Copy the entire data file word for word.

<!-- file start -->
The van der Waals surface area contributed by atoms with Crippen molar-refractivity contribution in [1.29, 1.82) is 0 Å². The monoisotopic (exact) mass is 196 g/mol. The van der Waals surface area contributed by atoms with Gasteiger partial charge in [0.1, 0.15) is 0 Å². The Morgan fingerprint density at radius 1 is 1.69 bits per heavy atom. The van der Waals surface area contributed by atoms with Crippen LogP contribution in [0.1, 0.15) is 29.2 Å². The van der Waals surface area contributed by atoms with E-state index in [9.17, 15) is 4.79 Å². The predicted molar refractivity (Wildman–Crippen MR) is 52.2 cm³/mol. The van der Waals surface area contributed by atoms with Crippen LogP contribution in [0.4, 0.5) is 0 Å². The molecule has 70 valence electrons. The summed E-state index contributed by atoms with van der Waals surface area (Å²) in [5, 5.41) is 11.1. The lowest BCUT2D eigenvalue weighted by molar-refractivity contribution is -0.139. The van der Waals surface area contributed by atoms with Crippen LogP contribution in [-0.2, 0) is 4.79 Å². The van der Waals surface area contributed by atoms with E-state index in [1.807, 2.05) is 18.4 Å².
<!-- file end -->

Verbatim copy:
The van der Waals surface area contributed by atoms with Crippen molar-refractivity contribution in [1.29, 1.82) is 0 Å². The monoisotopic (exact) mass is 196 g/mol. The van der Waals surface area contributed by atoms with Gasteiger partial charge in [0.1, 0.15) is 0 Å². The Morgan fingerprint density at radius 1 is 1.69 bits per heavy atom. The van der Waals surface area contributed by atoms with Crippen LogP contribution in [0.1, 0.15) is 29.2 Å². The van der Waals surface area contributed by atoms with E-state index in [9.17, 15) is 4.79 Å². The predicted molar refractivity (Wildman–Crippen MR) is 52.2 cm³/mol. The van der Waals surface area contributed by atoms with Crippen LogP contribution in [0.4, 0.5) is 0 Å². The molecule has 70 valence electrons. The summed E-state index contributed by atoms with van der Waals surface area (Å²) in [5, 5.41) is 11.1. The lowest BCUT2D eigenvalue weighted by molar-refractivity contribution is -0.139. The van der Waals surface area contributed by atoms with Crippen LogP contribution in [-0.2, 0) is 4.79 Å². The van der Waals surface area contributed by atoms with E-state index in [1.807, 2.05) is 18.4 Å².